Canada is rejecting a Palestinian effort to win recognition at the United Nations as an independent state.
The move is not surprising given that the Harper government has forcefully highlighted its loyalty to Israel and the United States. Both oppose the Palestinian initiative.
The Palestinian Authority, which controls most of the West Bank, launched a campaign last month that will see it pursue a vote on statehood at the United Nations General Assembly in September — an effort borne out of its frustration over a peace process that is stalled.
The top Palestinian diplomat in Canada says her official delegation will still push hard for the support of Ottawa.
'We would like to see the Canadian government taking a neutral stand.'—Linda Sobeh Ali, Palestinian diplomat
"On the conflict, we would like to see the Canadian government taking a neutral stand, supporting the creation of the state of Palestine, supporting the recognition of Palestine as a full member state in the UN in September," Linda Sobeh Ali, head of the Palestinian delegation, told The Canadian Press.
Sobeh Ali also said her delegation is pushing Canada to recognize Israel's pre-1967 borders — something Prime Minister Stephen Harper forcefully opposed, and managed to block from being part of the final communique of G8 leaders at their recent May summit in France.
"Our government's long-standing position has not changed. The only solution to this conflict is one negotiated between and agreed to by the two parties," said Chris Day, the spokesman for Foreign Affairs Minister John Baird.
"One of the states must be a Jewish state and recognized as such, while the Palestinian state is to be a non-militarized one."
The Palestinians are trying to win the requisite two-thirds support in the assembly — 128 votes among the 192 member countries — before the matter is considered by the Security Council. They have reportedly won the support of more than 100 countries.
Harper's stand at the G8 pitted him against U.S. President Barack Obama, who only a week earlier said in a major speech that the pre-1967 border should be a starting point for the resumption of stalled peace talks between the Israelis and Palestinians.
But Washington last week reiterated its opposition to the Palestinian push for UN recognition of its statehood.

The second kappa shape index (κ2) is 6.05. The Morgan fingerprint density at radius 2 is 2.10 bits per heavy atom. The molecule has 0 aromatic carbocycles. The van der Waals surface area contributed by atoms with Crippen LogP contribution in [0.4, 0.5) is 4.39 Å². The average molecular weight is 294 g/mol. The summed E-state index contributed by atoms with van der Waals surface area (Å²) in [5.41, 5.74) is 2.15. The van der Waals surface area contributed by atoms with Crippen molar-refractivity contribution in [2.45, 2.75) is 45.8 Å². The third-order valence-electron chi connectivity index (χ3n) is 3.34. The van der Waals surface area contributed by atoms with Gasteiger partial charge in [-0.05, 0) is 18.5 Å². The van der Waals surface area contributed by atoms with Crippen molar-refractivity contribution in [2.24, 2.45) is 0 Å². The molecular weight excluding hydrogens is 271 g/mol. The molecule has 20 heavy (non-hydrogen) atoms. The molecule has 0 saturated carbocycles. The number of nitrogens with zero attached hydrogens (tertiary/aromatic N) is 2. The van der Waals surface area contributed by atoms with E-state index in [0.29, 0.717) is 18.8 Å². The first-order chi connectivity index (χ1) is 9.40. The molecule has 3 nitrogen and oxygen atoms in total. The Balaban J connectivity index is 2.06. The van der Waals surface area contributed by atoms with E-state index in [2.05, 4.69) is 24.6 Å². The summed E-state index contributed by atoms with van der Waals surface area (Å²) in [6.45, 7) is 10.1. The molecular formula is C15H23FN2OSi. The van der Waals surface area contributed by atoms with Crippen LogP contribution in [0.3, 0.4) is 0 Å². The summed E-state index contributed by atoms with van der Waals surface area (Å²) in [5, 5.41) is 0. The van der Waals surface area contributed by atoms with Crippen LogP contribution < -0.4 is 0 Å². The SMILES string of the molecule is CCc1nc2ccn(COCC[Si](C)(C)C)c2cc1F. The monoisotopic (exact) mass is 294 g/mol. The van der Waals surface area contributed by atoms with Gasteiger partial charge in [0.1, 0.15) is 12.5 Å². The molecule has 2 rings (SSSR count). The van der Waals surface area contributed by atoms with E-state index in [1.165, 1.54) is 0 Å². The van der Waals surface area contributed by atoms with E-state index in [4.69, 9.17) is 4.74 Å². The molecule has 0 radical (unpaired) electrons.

A State Department spokeswoman said the Palestinian move would not be helpful to getting the parties back to the bargaining table.
Canada echoes that view.
We will monitor developments at the UN and respond appropriately," said Day. "As G8 leaders declared at Deauville, unilateral action is ultimately unhelpful."
U.S. Secretary of State Hillary Clinton is to host a meeting Monday of the UN Secretary General, the European Union and Russian foreign ministers — the so-called "quartet" of Middle East peacemakers.
The Harper government has been widely criticized for siding slavishly with Israel and turning a blind eye to the suffering of Palestinian people.
Rami Khouri, a leading Mideast analyst based in Lebanon, said in a recent interview that Canada has been traditionally viewed in the region as a country that has had a "sense of decency and fairness in its foreign policy."
But that can be compromised, he added, by siding too much with Israel.
"I think the critical point for any Western government — Canadian, American, British — is to differentiate between supporting the security of Israel and opposing the colonization polices of Israel. Israel within its 1967 borders is a phenomenon the world accepts, even the Arabs," Khouri said.
"Any real friend of Israel should tell Israel, `we support you, your security but we don't support what you're doing'."
Leaked Israeli diplomatic cables, obtained by the newspaper Haaretz, give details about its foreign ministry's diplomatic offensive to counter the Palestinian UN campaign.
Israel's marching orders to its embassies are to lobby politicians, and use Jewish groups and the local media to make its case.
"The goal is to get the country in which you serve to vote against recognizing a Palestinian state," said the memo given to Haaretz. "Your plan must include approaching the most senior politicians, mobilizing the relevant force multipliers (such as local Jewish communities, non-governmental organizations) using the media, influencing local public opinion, and public diplomacy aimed at all relevant communities."